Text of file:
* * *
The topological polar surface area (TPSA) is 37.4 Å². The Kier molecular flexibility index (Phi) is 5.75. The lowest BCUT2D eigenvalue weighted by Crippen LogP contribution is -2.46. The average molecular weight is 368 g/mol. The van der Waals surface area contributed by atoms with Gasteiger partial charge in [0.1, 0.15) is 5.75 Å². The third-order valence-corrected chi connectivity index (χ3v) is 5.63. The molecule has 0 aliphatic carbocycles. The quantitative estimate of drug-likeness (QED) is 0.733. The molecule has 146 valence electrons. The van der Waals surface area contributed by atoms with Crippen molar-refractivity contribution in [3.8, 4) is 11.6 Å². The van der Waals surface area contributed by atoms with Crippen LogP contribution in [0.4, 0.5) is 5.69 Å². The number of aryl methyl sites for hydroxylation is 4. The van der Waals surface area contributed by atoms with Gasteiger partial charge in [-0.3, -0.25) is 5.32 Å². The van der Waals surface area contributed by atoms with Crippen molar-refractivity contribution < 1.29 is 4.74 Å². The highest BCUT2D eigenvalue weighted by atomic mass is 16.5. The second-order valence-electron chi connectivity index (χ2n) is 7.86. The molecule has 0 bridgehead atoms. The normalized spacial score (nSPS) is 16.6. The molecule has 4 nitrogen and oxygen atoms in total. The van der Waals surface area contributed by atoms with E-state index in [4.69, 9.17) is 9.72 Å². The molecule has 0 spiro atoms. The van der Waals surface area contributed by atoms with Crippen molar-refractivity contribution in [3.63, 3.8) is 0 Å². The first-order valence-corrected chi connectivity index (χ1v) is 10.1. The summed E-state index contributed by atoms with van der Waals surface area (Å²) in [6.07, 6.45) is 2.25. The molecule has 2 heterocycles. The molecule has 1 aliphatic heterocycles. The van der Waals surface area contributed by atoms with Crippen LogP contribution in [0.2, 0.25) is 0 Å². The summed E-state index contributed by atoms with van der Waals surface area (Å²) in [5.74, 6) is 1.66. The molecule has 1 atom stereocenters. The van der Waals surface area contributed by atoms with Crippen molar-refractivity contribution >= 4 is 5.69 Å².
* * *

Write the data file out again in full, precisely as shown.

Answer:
The topological polar surface area (TPSA) is 37.4 Å². The Kier molecular flexibility index (Phi) is 5.75. The lowest BCUT2D eigenvalue weighted by Crippen LogP contribution is -2.46. The average molecular weight is 368 g/mol. The van der Waals surface area contributed by atoms with Gasteiger partial charge in [0.1, 0.15) is 5.75 Å². The third-order valence-corrected chi connectivity index (χ3v) is 5.63. The molecule has 0 aliphatic carbocycles. The quantitative estimate of drug-likeness (QED) is 0.733. The molecule has 146 valence electrons. The van der Waals surface area contributed by atoms with Crippen molar-refractivity contribution in [3.8, 4) is 11.6 Å². The van der Waals surface area contributed by atoms with Crippen LogP contribution in [0.4, 0.5) is 5.69 Å². The number of aryl methyl sites for hydroxylation is 4. The van der Waals surface area contributed by atoms with Gasteiger partial charge in [-0.3, -0.25) is 5.32 Å². The van der Waals surface area contributed by atoms with Crippen molar-refractivity contribution < 1.29 is 4.74 Å². The highest BCUT2D eigenvalue weighted by atomic mass is 16.5. The second-order valence-electron chi connectivity index (χ2n) is 7.86. The molecule has 0 bridgehead atoms. The normalized spacial score (nSPS) is 16.6. The molecule has 4 nitrogen and oxygen atoms in total. The van der Waals surface area contributed by atoms with E-state index in [4.69, 9.17) is 9.72 Å². The molecule has 0 spiro atoms. The van der Waals surface area contributed by atoms with Crippen molar-refractivity contribution in [3.63, 3.8) is 0 Å². The first-order valence-corrected chi connectivity index (χ1v) is 10.1. The summed E-state index contributed by atoms with van der Waals surface area (Å²) in [6.07, 6.45) is 2.25. The molecule has 2 heterocycles. The molecule has 1 aliphatic heterocycles. The van der Waals surface area contributed by atoms with Crippen LogP contribution in [0.2, 0.25) is 0 Å². The summed E-state index contributed by atoms with van der Waals surface area (Å²) in [5.74, 6) is 1.66. The molecule has 1 atom stereocenters. The van der Waals surface area contributed by atoms with Crippen molar-refractivity contribution >= 4 is 5.69 Å².